This report provides the results of a detailed Level II analysis of scour potential at structure
SHERUS00040034 on US Route 4 crossing the Ottauquechee River, Sherburne, Vermont
(figures 1–8). A Level II study is a basic engineering analysis of the site, including a
quantitative analysis of stream stability and scour (U.S. Department of Transportation,
1993). Results of a Level I scour investigation also are included in Appendix E of this
report. A Level I investigation provides a qualitative geomorphic characterization of the
study site. Information on the bridge, gleaned from Vermont Agency of Transportation
(VTAOT) files, was compiled prior to conducting Level I and Level II analyses and is
found in Appendix D.
The site is in the Green Mountain section of the New England physiographic province in
central Vermont. The 25.8-mi2
drainage area is in a predominantly rural and forested basin.
In the vicinity of the study site, the surface cover is pasture upstream of the bridge while the
immediate banks have dense woody vegetation. Downstream of the bridge, the banks are
In the study area, the Ottauquechee River has an incised, straight channel with a slope of
approximately 0.028 ft/ft, an average channel top width of 66 ft and an average channel
depth of 5 ft. The channel bed material ranges from gravel to boulder with a median grain
size (D50) of 118.1 mm (0.387 ft). The geomorphic assessment at the time of the Level I and
Level II site visit on September 25, 1995, indicated that the reach was stable.
The US Route 4 crossing of the Ottauquechee River is a 187-ft-long, two-lane bridge
consisting of three steel-beam spans (Vermont Agency of Transportation, written
communication, March 14, 1995). The bridge is supported by vertical, concrete abutments
above spill-through stone fill (< 36 inches diameter). The channel is skewed approximately
60 degrees to the opening while the opening-skew-to-roadway is 60 degrees. Additional
details describing conditions at the site are included in the Level II Summary and
Appendices D and E.
Scour depths and rock rip-rap sizes were computed using the general guidelines described
in Hydraulic Engineering Circular 18 (Richardson and others, 1995). Total scour at a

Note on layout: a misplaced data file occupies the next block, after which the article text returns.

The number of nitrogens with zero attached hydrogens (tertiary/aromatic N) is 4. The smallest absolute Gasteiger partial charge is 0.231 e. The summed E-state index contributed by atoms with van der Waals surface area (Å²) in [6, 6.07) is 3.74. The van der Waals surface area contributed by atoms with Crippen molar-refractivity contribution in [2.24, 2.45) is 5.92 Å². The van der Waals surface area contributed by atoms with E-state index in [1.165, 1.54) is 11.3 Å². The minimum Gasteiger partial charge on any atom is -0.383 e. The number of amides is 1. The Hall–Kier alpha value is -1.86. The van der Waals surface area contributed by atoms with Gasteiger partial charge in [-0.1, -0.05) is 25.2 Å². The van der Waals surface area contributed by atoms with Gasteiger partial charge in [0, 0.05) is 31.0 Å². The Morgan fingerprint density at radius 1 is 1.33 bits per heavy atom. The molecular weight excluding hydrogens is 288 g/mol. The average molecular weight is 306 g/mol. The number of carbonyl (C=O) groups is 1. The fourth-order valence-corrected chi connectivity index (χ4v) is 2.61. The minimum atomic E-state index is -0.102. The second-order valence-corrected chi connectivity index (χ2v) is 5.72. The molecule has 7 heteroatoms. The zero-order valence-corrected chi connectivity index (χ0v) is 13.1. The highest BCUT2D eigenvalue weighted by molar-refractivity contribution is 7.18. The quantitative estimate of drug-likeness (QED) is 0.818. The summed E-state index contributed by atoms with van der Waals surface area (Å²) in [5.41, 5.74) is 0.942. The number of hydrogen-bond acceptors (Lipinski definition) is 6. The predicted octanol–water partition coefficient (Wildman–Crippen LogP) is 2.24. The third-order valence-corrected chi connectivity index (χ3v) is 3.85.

highway crossing is comprised of three components: 1) long-term streambed degradation;
2) contraction scour (due to accelerated flow caused by a reduction in flow area at a bridge)
and; 3) local scour (caused by accelerated flow around piers and abutments). Total scour is
the sum of the three components. Equations are available to compute depths for contraction
and local scour and a summary of the results of these computations follows.
Contraction scour for all modelled flows was 0.0 ft. Abutment scour ranged from 4.7 to 7.4
ft. The worst-case abutment scour occurred at the left abutment for the 500-year discharge.
Pier scour ranged from 7.5 to 11.4 ft. The worst-case pier scour occurred at the incipientovertopping discharge. Additional information on scour depths and depths to armoring are
included in the section titled “Scour Results”. Scoured-streambed elevations, based on the
calculated scour depths, are presented in tables 1 and 2. A cross-section of the scour
computed at the bridge is presented in figure 8. Scour depths were calculated assuming an
infinite depth of erosive material and a homogeneous particle-size distribution.
It is generally accepted that the Froehlich equation (abutment scour) gives “excessively
conservative estimates of scour depths” (Richardson and others, 1995, p. 47). Usually,
computed scour depths are evaluated in combination with other information including (but
not limited to) historical performance during flood events, the geomorphic stability
assessment, existing scour protection measures, and the results of the hydraulic analyses.
Therefore, scour depths adopted by VTAOT may differ from the computed values
Additional publication details
USGS Numbered Series
Level II scour analysis for Bridge 34 (SHERUS00040034) on U.S. Highway 4, crossing the Ottauquechee River, Sherburne, Vermont